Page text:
24 March 2008

Old Lutheran Quote of the Day

In the doctrine of Transubstantiation, nevertheless, as in almost all of her corruptions, the Church of Rome has not so much absolutely removed the foundation, as it hidden it by wood, hay, and stubble of human devise. Truth can sometimes be reached by running the corruptions of it back to the trunk on which they were grafted. -- C.P. Krauth, *The Conservative Reformation* p. 629


Anonymous said...

Don't the Scriptures teach that in the Eucharist the bread and wine simply ARE the actual body and blood of Christ? Is this view allowed by the Lutheran confessions or is it condemned as Transubstantion?


William Weedon said...

Let's let the Lutheran Symbols speak for themselves:

"Of the Sacrament of the Altar, we hold that the bread and wine in the Supper are Christ's true body and blood. These are given and received not only by the godly, but also by wicked Christians." SA III VI:1

And the Symbols do not hesitate to confess a change:

"Vulgarius, who does not seem to be an unimportant writer to us, says clearly that 'bread is not a mere figure, but is truly changed into flesh.'" Ap X:55

What is rejected with transubstantiation is not the fact of that the bread is and becomes the body of Christ, nor the language of change, but the philosophical theory which purports to explain HOW the change happens - the vacating of substance and the replacement with another substance, while the accidents remain the same. Too much explanation!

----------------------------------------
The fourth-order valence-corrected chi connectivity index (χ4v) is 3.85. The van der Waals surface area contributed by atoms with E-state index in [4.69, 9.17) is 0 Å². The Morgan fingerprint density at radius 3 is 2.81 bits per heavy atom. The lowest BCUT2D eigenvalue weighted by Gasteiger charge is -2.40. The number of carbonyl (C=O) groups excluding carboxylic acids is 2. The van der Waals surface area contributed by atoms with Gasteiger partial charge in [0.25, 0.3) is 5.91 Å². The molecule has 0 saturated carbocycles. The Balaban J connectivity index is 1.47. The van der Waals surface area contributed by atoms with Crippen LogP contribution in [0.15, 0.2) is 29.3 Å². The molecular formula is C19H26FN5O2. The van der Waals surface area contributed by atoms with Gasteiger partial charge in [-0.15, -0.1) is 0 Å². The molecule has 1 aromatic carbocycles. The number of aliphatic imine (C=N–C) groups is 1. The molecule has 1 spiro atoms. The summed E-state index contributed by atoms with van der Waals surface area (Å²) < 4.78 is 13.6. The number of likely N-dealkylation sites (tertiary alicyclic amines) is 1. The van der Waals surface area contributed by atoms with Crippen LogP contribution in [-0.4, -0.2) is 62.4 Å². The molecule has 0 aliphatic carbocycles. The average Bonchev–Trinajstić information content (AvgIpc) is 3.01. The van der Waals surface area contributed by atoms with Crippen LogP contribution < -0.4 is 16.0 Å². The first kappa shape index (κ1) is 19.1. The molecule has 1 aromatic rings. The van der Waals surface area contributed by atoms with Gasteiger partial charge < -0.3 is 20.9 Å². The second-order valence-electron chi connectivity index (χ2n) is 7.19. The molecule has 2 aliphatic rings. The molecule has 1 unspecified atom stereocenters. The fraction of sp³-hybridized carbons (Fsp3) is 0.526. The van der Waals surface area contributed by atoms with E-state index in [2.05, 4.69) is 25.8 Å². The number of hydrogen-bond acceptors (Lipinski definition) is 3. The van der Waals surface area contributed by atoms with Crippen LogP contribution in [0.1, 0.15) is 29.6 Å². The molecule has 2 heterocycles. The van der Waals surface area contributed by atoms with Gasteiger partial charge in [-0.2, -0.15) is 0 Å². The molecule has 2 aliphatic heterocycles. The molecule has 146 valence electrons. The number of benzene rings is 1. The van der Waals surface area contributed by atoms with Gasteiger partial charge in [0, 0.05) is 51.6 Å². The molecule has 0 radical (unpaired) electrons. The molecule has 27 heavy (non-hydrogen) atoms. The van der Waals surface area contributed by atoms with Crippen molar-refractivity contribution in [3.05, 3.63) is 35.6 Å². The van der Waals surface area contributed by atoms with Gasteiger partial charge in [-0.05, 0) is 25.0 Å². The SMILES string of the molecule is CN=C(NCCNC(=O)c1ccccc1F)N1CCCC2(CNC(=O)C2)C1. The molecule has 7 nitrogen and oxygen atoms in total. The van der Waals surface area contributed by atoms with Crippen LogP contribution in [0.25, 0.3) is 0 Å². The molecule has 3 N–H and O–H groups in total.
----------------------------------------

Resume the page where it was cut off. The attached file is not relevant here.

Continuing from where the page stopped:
William Weedon said...

Oh, also that to insist that the change happens in such a way that the bread itself is annihilated goes against the Scriptures which speak of the consecrated element as bread, and against a father such as Irenaeus who can speak of the Sacrament consisting of an earthly and a heavenly reality together.

Anonymous said...

Fr. Weedon,

thank you for your clarifications. You have understood the Confessions in the most Scriptural and catholic way possible in your 10:42 reply. I fully agree that we must beware of too much explanation where a miracle is concerned.

The problem I have encountered with Lutheranism, however, is the prevalent notion that the bread and wine themselves are not Christ's Body and Blood per se but are merely vehicles to transport the invisible Body and Blood to the communicant. This impression is reinforced when Lutherans speak of Christ's Body and Blood as IN, WITH, or UNDER the natural bread and wine, thus drawing a distinction between the bread and wine and the Body and Blood.

But if we draw such a distinction, then we are no longer simply affirming that the elements ARE Christ's Body and Blood. Are we not saying, instead, that the elements merely CONTAIN Christ's Body and Blood? Have I drawn a false distinction here?